It is the repeatability of the degree wheel measurement which largely impacts the ability to find TDC not the other way around. TDC accuracy goes beyond this but we would have to delve into the accuracy of the piston stop, the estimation error in successive measurements and how well the final adjustment of the degree wheel was validated.

    No where did I suggest that positional accuracy of 0.1 degree was being sought. In fact the position measurement was suggested to have a total uncertainty band of +/-2 sigma = 0.4 degrees with a suggested position accuracy of 0.5 degree increments. As you must know the measurement uncertainty should be less than the desired positional accuracy by at least a factor of 2. Theoretically it doesn't have to be (e.g. Delta Sigma Modulations), but the only way to get around positional uncertainty is to insure it is random and one must make many successive measurements to rely on the Central Limit Theorm (I can be vague as well).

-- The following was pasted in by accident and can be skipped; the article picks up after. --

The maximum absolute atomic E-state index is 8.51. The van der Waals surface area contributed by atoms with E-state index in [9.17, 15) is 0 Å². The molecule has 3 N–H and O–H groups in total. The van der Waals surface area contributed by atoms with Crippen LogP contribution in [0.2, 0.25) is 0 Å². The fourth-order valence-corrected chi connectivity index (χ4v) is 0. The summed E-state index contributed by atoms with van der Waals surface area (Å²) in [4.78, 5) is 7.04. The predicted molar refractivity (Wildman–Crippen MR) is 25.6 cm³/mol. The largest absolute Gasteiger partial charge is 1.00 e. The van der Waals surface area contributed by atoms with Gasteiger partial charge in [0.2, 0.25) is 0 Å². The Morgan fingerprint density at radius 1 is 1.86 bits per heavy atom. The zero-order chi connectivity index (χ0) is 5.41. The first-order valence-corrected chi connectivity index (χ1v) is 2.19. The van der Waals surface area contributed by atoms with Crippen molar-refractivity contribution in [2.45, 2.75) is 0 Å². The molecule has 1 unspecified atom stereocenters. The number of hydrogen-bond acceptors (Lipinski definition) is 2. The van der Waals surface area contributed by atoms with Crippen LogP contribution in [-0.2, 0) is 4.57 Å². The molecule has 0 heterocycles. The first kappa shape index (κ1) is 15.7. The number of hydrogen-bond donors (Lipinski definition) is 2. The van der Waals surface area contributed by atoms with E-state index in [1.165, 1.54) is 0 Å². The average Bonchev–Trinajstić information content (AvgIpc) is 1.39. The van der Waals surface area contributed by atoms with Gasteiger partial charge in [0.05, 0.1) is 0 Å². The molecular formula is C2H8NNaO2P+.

As I stated before, you have mis quoted me and have abused the standard terminology. In addition and you have quite INCORRECTLY stated that there is a diminishing return of the proposed method due to uncertainty of TDC. This is patently FALSE. The opposite is true ; the proposed method makes finding TDC easier.

    Given that cams specifications are provided in whole degrees, it is entirely appropriate objective to degree a cam within +/- 0.5 degree (+/-2 sigma). With the calculations above for 0.083" (1.2 degrees) , 0.125" (1.8 degrees) it is entirely possible that using a wire pointer this can not be reliably achieved. I would further submit that since you use a wire pointer you have no idea how accurate you which is probably no better than +/- 1 or 2 degrees (2 sigma) is fine. It won't stop the bike from running

    Ultimately the only use I can derive from your garbled use of terminology is that you don't think that 1-2 degrees of positional error matters. Depending on your purpose it might not. In point of fact measurement accuracy matters most in the repeatability of measurements which allows the cam timing to be established earlier due to the improved repeatability.